The truth is, for the majority of innovative talent, their employment history will be unorthodox. Basing preliminary interest on a candidate's CV is once again getting away from the point: assessing the candidate's creativity. This is one of the main reasons to move away from automated parsing technology, at least when sourcing and vetting candidates that are supposed to bring innovative ideas to the company.
Also important to note is that poaching rarely works out well for anyone involved. Among the chief concerns with poaching is actually the effect it has on product stagnation in the industry. Thinking about it critically, what is the point of hiring a competitor's asset and then asking them to provide new ideas? By nature, that person has the ability to contribute exactly what they contributed to their former company. If the goal is to have better products than the competition, why bring in the competition's people to build exactly what the competition has? People often wonder why companies and technology stagnate until a startup comes along and disrupts the major players into an acquisition. Companies can't hire the same type of person all the time, and then expect different outcomes from those people.
Further down the path of stagnant ideas is the concept of domain expertise playing a role in hiring, particularly for product managers and other strategic leads. Of the entire product management skill set, domain expertise is the most trainable, easiest to acquire, and least beneficial, but is simultaneously among the most sought after by mature companies looking to acquire top talent and build better products. It is almost guaranteed to be the case that product innovation will come far more often from people who are natural problem solvers and who have not been in the weeds for years in a particular industry. In many ways, a fresh set of well-trained eyes is better for innovation than a seasoned SME in almost every instance. Companies should be looking to hire talented thinkers from outside their industry ecosystem, with the understanding that the skills required to be an innovative voice are applicable to any domain.
Truly Hacking the Talent Search
Much like the section above about how the application process is important to the candidate experience, it is critically important to connect the dots about importance of the same practice to sourcing good talent. Open applications are one way to allow special talent to separate themselves naturally, but getting those people to apply there in the first place can be difficult if only using the standard channels and job boards. There are a number of things to consider when trying to "hack" the sourcing process:
- Post only on boards where more innovative talent exists: Indeed and Workew are great spots, but also seek out things like AngelList and startup.jobs even if you're not a startup
- Use publishing to attract talent. Much like this article series, posts and press about the company that express a culturally progressive perspective on human topics are likely to attract talent to the pre-candidate experience in droves.
- Attend hackathons: creative talent can't keep themselves away from events like these. Don't let opportunities to participate in these events pass without tapping them for talent.
- Host a hackathon: even better than attending and networking, hosting a hackathon provides direct access to every participant with a built-in warm introduction
- Sponsor problem-solving challenges: like mini hackathons, crowd-sourcing solutions for problems, even if they are not problems the company is actively trying to solve, is a great way to identify people with a natural penchant for solving problems.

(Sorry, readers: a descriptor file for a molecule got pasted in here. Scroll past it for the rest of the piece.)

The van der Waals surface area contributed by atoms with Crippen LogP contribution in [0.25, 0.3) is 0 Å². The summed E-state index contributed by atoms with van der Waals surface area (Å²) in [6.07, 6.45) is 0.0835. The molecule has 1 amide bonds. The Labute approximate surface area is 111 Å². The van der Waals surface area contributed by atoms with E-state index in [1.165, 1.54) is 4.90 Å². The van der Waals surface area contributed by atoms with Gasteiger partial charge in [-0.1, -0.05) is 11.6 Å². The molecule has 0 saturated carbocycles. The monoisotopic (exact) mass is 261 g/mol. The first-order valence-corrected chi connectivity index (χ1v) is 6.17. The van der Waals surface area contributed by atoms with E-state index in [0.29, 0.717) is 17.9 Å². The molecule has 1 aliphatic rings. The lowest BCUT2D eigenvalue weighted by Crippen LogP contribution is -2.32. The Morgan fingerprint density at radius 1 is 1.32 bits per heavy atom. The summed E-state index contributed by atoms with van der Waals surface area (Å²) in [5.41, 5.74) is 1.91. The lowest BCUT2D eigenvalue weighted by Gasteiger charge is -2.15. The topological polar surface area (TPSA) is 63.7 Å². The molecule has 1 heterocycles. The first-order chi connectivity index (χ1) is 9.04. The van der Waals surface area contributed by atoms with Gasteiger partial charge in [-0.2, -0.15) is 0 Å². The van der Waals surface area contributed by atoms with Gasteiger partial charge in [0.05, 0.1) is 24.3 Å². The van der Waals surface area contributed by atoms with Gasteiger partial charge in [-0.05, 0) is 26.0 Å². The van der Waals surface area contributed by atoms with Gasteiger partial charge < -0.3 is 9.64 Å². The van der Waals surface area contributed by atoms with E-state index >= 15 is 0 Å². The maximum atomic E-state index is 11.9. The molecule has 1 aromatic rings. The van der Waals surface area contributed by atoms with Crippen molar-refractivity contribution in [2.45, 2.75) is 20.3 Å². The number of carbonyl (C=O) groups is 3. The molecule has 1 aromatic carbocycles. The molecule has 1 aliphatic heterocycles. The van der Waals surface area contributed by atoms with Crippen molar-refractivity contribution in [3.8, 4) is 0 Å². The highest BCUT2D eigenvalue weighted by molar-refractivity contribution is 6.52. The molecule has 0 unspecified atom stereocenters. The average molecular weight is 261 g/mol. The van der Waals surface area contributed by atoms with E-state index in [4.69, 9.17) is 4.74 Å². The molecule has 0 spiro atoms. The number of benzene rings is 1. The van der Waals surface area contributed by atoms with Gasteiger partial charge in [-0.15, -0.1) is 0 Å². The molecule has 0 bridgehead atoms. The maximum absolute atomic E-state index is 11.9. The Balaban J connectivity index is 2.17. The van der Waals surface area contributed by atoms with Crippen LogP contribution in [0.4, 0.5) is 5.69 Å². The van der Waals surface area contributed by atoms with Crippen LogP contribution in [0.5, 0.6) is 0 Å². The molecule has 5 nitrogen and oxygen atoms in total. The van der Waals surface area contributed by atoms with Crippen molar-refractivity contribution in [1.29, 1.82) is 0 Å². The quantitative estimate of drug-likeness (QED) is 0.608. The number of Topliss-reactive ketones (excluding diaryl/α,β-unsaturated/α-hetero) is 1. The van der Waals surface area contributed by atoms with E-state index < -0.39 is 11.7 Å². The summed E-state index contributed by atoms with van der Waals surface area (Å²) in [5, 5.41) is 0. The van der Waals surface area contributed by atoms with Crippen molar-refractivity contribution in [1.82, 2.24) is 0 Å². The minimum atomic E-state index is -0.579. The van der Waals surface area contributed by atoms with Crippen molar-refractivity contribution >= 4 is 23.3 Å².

- Use contract-to-hire more often. So many companies place a huge burden on recruiters and hiring managers to be confident in a "yes" decision. Using contract-to-hire for creative and innovative positions can be a great way to say yes to a candidate that doesn't have the same pedigree as another, but who exhibits the kind of talent a company wants to hire.
Once a company has positioned themselves to receive applications from innovative talent and creative thinkers, the next step is to actually give those candidates a chance to demonstrate the skills that are considered most important to the hiring manager. For most of these positions, that means being able to critically assess opportunities, set, measure, evaluate, and interpret success metrics, provide clear and comprehensive solutions in the most appropriate formats, and communicate ideas effectively. The most important aspect of candidate assessment is keeping those characteristics in mind, and making sure the interview process actually addresses the extent to which each candidate possesses those skills and exhibits those qualities.
The Interview Process
Interviews will be the only opportunity companies have to answer specific questions they have about how a candidate thinks and works before making an offer. The focus of a creative interview should be on giving candidates the ability to discuss their experience and work history through the frame of their creative process and how it lead to certain outcomes. In many cases, creative thinkers and product management candidates who are given enough information about the company ahead of the interview can be expected to discuss ideas and conceptual product development that is directly related to the job they would be hired to do. Don't miss these opportunities simply because it is harder to standardize the interview process. To attract and hire non-standard talent, companies will need to have non-standard interviews in order to provide an opportunity to demonstrate talent.
A number of companies perform unique evaluations that help them determine which candidates have the right mix of skills to be a force for innovation. We will be collecting and compiling examples from readers like you, and will share some of them in this section in the future.
Each article in this series is a self contained unit that is intended to help companies of any size become better innovators and cultivate more innovative teams and work environments. If we can provide any additional clarity or assistance with any of the content you find in these articles, please reach out any time and reference the Growth Through Innovation Series.